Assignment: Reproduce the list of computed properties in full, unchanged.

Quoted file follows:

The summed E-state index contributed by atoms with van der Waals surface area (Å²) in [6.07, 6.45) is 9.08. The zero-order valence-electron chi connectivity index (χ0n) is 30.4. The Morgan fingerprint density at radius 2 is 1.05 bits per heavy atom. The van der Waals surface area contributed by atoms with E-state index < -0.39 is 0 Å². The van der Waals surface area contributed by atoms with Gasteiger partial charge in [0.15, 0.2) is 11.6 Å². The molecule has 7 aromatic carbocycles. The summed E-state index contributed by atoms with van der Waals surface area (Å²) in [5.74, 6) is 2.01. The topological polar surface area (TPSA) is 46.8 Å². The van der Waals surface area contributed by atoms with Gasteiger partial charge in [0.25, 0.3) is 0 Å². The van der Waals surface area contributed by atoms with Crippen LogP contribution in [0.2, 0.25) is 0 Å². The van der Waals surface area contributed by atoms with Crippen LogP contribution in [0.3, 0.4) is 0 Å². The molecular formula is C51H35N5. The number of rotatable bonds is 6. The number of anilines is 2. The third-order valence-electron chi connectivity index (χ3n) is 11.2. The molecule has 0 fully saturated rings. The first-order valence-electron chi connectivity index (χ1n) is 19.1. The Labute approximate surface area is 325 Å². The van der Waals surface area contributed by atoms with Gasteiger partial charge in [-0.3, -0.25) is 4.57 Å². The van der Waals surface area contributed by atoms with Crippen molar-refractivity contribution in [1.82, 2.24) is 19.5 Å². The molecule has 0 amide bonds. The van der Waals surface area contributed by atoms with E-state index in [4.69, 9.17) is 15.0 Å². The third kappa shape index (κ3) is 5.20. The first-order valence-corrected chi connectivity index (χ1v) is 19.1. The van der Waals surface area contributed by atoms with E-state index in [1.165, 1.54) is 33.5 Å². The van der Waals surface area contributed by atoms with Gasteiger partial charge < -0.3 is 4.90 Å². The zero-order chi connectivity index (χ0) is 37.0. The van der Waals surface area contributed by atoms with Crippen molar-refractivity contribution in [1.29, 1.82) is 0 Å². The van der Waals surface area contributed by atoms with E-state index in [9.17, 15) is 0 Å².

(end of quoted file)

The summed E-state index contributed by atoms with van der Waals surface area (Å²) in [6.07, 6.45) is 9.08. The zero-order valence-electron chi connectivity index (χ0n) is 30.4. The Morgan fingerprint density at radius 2 is 1.05 bits per heavy atom. The van der Waals surface area contributed by atoms with E-state index < -0.39 is 0 Å². The van der Waals surface area contributed by atoms with Gasteiger partial charge in [0.15, 0.2) is 11.6 Å². The molecule has 7 aromatic carbocycles. The summed E-state index contributed by atoms with van der Waals surface area (Å²) in [5.74, 6) is 2.01. The topological polar surface area (TPSA) is 46.8 Å². The van der Waals surface area contributed by atoms with Gasteiger partial charge in [0.25, 0.3) is 0 Å². The van der Waals surface area contributed by atoms with Crippen LogP contribution in [0.2, 0.25) is 0 Å². The van der Waals surface area contributed by atoms with Crippen LogP contribution in [0.3, 0.4) is 0 Å². The molecular formula is C51H35N5. The number of rotatable bonds is 6. The number of anilines is 2. The third-order valence-electron chi connectivity index (χ3n) is 11.2. The molecule has 0 fully saturated rings. The first-order valence-electron chi connectivity index (χ1n) is 19.1. The Labute approximate surface area is 325 Å². The van der Waals surface area contributed by atoms with Gasteiger partial charge in [-0.3, -0.25) is 4.57 Å². The van der Waals surface area contributed by atoms with Crippen molar-refractivity contribution in [1.82, 2.24) is 19.5 Å². The molecule has 0 amide bonds. The van der Waals surface area contributed by atoms with E-state index in [4.69, 9.17) is 15.0 Å². The third kappa shape index (κ3) is 5.20. The first-order valence-corrected chi connectivity index (χ1v) is 19.1. The van der Waals surface area contributed by atoms with E-state index in [1.165, 1.54) is 33.5 Å². The van der Waals surface area contributed by atoms with Gasteiger partial charge < -0.3 is 4.90 Å². The zero-order chi connectivity index (χ0) is 37.0. The van der Waals surface area contributed by atoms with Crippen molar-refractivity contribution in [1.29, 1.82) is 0 Å². The van der Waals surface area contributed by atoms with E-state index in [9.17, 15) is 0 Å².